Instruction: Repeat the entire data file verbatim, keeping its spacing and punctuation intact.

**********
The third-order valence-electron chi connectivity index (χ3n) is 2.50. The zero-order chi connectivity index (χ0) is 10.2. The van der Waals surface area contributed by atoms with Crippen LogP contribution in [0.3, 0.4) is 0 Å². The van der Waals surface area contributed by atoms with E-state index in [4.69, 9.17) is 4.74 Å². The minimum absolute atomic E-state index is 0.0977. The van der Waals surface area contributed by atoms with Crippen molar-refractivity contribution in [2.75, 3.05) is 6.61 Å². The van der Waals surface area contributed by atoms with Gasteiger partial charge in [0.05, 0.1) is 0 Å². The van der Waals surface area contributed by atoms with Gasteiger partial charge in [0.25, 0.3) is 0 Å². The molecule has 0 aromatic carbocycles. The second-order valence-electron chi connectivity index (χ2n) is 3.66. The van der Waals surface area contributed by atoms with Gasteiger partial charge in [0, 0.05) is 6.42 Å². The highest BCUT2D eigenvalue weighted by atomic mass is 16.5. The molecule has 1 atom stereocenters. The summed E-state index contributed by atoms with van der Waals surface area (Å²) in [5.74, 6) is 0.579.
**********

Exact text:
The third-order valence-electron chi connectivity index (χ3n) is 2.50. The zero-order chi connectivity index (χ0) is 10.2. The van der Waals surface area contributed by atoms with Crippen LogP contribution in [0.3, 0.4) is 0 Å². The van der Waals surface area contributed by atoms with E-state index in [4.69, 9.17) is 4.74 Å². The minimum absolute atomic E-state index is 0.0977. The van der Waals surface area contributed by atoms with Crippen molar-refractivity contribution in [2.75, 3.05) is 6.61 Å². The van der Waals surface area contributed by atoms with Gasteiger partial charge in [0.05, 0.1) is 0 Å². The van der Waals surface area contributed by atoms with Gasteiger partial charge in [0.25, 0.3) is 0 Å². The molecule has 0 aromatic carbocycles. The second-order valence-electron chi connectivity index (χ2n) is 3.66. The van der Waals surface area contributed by atoms with Gasteiger partial charge in [0, 0.05) is 6.42 Å². The highest BCUT2D eigenvalue weighted by atomic mass is 16.5. The molecule has 1 atom stereocenters. The summed E-state index contributed by atoms with van der Waals surface area (Å²) in [5.74, 6) is 0.579.